Jim: And how do people find out about AgeWell Pittsburgh? Very frankly, I’ll tell you something that’s a little bit interesting, I was talking to one of my clients, and she was telling me…now, she lived downtown, and she said, “You know, I kind of wanted to come back to Squirrel Hill, but I wasn’t really sure if I was able to get services, if I could stay in an apartment on my own, what kind of community there would be, and then there was this wonderful collaboration of these various social groups who got together, and that really convinced me I should move to Squirrel Hill, and I’m able to take advantage.” And I said, “Oh, really? And who’s the coordinator?” And then they said, “Maxine Horn.” I thought, “Oh my goodness, that’s my first cousin!” Once removed! But here I was in the community and I have actually given out names of different social workers and I’ve given out Pearl’s name plenty of times. How do people find out about you guys? Are you a well-kept secret?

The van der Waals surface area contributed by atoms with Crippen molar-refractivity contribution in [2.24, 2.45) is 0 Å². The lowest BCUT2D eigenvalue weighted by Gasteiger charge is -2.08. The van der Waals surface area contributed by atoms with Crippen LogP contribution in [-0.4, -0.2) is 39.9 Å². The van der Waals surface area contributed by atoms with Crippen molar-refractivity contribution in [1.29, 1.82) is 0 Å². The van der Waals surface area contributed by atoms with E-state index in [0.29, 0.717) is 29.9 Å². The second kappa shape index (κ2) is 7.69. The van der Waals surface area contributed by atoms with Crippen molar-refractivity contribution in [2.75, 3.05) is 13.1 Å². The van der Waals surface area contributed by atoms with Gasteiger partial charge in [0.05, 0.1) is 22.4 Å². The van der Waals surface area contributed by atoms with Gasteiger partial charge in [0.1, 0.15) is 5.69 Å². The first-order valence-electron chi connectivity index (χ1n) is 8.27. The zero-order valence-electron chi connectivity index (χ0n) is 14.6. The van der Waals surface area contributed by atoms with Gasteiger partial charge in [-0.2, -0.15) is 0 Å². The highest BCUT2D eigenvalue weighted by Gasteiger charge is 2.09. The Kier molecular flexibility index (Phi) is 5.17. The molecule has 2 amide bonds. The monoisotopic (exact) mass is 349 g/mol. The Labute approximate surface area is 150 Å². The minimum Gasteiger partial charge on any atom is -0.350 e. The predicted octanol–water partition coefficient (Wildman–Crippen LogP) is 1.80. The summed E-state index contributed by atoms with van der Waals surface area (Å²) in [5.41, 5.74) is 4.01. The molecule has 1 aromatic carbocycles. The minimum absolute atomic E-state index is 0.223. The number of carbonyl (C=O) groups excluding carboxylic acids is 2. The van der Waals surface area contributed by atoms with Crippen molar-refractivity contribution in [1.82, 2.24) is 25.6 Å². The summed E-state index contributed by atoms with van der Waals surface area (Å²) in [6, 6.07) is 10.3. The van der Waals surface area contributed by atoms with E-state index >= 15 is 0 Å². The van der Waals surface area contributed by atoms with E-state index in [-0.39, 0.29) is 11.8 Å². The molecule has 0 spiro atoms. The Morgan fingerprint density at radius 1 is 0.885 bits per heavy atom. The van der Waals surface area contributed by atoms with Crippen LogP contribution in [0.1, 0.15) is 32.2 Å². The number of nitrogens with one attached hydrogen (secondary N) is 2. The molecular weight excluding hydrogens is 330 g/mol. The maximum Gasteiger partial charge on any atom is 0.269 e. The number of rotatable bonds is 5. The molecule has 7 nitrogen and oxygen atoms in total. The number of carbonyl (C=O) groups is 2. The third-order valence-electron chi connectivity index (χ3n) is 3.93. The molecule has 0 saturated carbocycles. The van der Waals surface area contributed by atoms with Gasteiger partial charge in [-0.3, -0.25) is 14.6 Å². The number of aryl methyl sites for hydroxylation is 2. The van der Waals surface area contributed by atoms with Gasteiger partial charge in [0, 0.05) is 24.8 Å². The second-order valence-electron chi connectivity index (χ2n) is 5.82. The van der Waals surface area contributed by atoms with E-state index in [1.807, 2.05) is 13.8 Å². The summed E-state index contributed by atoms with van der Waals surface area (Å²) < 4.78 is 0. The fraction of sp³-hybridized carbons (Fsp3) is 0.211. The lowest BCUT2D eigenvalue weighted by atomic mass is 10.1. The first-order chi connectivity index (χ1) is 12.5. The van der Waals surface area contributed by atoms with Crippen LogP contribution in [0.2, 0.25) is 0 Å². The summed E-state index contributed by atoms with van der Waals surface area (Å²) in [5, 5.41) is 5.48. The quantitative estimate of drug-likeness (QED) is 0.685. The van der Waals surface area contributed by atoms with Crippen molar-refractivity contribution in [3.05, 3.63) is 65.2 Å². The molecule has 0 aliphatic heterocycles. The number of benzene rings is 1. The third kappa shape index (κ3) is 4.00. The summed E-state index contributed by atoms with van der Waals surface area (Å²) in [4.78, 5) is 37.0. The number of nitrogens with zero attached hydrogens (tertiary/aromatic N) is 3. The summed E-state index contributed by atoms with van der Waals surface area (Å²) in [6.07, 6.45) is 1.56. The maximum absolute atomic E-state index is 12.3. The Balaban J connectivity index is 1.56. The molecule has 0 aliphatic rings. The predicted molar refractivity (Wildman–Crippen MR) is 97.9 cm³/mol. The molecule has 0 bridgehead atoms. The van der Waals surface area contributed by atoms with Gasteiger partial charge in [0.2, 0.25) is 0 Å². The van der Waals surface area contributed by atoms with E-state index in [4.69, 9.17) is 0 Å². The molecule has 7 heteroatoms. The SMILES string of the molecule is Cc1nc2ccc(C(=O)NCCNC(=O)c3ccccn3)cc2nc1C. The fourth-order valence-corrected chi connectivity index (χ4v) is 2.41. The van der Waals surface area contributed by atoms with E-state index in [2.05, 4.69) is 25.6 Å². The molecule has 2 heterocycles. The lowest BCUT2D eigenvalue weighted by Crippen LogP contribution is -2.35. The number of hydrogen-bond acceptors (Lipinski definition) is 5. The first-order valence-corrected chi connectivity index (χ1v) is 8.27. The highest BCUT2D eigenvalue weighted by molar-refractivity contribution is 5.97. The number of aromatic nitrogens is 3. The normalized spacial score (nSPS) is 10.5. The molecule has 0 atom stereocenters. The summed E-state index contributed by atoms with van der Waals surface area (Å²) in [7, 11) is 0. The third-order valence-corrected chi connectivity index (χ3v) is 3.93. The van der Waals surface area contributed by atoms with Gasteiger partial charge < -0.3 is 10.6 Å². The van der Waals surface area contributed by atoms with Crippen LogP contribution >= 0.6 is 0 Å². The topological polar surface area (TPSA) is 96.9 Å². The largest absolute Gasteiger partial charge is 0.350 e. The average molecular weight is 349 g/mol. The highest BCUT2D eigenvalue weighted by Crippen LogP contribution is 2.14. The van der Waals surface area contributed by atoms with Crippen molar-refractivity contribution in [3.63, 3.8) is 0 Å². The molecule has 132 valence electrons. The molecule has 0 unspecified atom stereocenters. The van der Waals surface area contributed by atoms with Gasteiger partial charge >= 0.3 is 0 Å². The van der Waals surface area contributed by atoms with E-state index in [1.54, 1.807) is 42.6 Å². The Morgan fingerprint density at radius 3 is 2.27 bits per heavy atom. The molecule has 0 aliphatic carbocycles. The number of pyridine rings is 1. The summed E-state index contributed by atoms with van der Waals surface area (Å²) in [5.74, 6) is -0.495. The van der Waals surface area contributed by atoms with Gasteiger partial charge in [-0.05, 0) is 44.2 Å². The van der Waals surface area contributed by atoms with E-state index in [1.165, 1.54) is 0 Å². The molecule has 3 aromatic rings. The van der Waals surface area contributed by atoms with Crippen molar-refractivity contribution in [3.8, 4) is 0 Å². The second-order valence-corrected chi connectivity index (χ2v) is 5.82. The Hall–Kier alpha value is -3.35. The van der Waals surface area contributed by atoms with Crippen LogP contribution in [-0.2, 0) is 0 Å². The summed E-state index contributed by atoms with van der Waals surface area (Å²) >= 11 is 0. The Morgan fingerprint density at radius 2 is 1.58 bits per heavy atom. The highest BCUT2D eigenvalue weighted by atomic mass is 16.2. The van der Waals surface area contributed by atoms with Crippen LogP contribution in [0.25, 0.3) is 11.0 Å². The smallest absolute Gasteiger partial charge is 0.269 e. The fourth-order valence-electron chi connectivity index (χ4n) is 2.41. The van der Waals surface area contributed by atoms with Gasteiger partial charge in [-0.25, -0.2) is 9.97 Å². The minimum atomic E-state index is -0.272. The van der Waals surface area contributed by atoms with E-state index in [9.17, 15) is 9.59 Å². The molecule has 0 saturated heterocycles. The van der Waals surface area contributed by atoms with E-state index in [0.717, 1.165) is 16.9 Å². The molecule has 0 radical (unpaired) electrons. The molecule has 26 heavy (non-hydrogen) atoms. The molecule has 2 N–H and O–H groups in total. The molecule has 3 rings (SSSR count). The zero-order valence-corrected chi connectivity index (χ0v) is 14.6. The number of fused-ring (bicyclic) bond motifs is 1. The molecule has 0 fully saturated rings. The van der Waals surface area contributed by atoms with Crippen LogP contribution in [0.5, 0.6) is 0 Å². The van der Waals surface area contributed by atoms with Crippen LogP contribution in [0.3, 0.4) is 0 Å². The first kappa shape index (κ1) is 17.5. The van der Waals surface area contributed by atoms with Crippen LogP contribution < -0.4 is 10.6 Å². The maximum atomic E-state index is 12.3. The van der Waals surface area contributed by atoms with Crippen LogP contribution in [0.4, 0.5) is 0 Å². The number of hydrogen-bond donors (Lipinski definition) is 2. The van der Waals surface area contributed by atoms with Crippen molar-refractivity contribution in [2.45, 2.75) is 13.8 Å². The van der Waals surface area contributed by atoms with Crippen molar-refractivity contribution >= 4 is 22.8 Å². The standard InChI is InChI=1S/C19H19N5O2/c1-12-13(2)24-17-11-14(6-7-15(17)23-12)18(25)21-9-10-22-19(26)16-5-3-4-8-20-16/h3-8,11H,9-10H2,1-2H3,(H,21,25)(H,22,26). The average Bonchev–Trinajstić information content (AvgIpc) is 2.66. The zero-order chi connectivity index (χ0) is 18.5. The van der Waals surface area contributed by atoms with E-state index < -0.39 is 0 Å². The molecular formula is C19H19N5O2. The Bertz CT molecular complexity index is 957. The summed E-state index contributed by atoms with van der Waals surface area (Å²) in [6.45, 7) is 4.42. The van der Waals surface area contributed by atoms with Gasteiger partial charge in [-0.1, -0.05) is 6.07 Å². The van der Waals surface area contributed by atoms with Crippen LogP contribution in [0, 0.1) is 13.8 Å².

Maxine: I think we are a well-kept secret, but we hope that that will change, certainly with an opportunity like you have given us today on this program. I’m certainly hoping that that is true. But we do have the website. We do know that people Google services. We are in the phone book. We do have print material. I do go, you know, make presentations around. So, we do our best. We are a nonprofit agency, so we don’t have extra dollars for advertising.